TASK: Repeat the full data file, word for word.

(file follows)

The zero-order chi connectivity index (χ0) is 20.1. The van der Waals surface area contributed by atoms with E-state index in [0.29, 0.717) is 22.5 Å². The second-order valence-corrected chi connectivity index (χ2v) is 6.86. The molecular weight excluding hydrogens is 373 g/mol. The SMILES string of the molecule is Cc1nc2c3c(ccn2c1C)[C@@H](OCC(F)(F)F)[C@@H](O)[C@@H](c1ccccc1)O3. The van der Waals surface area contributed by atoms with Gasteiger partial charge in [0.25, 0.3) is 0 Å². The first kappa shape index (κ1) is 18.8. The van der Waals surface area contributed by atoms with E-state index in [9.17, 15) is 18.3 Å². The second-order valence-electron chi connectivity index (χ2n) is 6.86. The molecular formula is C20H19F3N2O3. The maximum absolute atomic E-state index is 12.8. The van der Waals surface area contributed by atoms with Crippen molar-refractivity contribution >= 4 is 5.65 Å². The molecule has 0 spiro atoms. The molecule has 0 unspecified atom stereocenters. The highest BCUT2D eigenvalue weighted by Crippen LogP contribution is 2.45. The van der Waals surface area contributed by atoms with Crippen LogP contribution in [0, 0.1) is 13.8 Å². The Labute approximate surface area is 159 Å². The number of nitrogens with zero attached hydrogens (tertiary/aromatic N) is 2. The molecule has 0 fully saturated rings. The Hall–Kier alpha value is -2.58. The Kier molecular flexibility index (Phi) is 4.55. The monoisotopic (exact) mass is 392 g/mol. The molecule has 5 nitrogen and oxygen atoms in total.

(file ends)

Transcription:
The zero-order chi connectivity index (χ0) is 20.1. The van der Waals surface area contributed by atoms with E-state index in [0.29, 0.717) is 22.5 Å². The second-order valence-corrected chi connectivity index (χ2v) is 6.86. The molecular weight excluding hydrogens is 373 g/mol. The SMILES string of the molecule is Cc1nc2c3c(ccn2c1C)[C@@H](OCC(F)(F)F)[C@@H](O)[C@@H](c1ccccc1)O3. The van der Waals surface area contributed by atoms with Gasteiger partial charge in [0.25, 0.3) is 0 Å². The first kappa shape index (κ1) is 18.8. The van der Waals surface area contributed by atoms with E-state index in [9.17, 15) is 18.3 Å². The second-order valence-electron chi connectivity index (χ2n) is 6.86. The molecular formula is C20H19F3N2O3. The maximum absolute atomic E-state index is 12.8. The van der Waals surface area contributed by atoms with Crippen molar-refractivity contribution >= 4 is 5.65 Å². The molecule has 0 spiro atoms. The molecule has 0 unspecified atom stereocenters. The highest BCUT2D eigenvalue weighted by Crippen LogP contribution is 2.45. The van der Waals surface area contributed by atoms with Crippen LogP contribution in [0, 0.1) is 13.8 Å². The Labute approximate surface area is 159 Å². The number of nitrogens with zero attached hydrogens (tertiary/aromatic N) is 2. The molecule has 0 fully saturated rings. The Hall–Kier alpha value is -2.58. The Kier molecular flexibility index (Phi) is 4.55. The monoisotopic (exact) mass is 392 g/mol. The molecule has 5 nitrogen and oxygen atoms in total.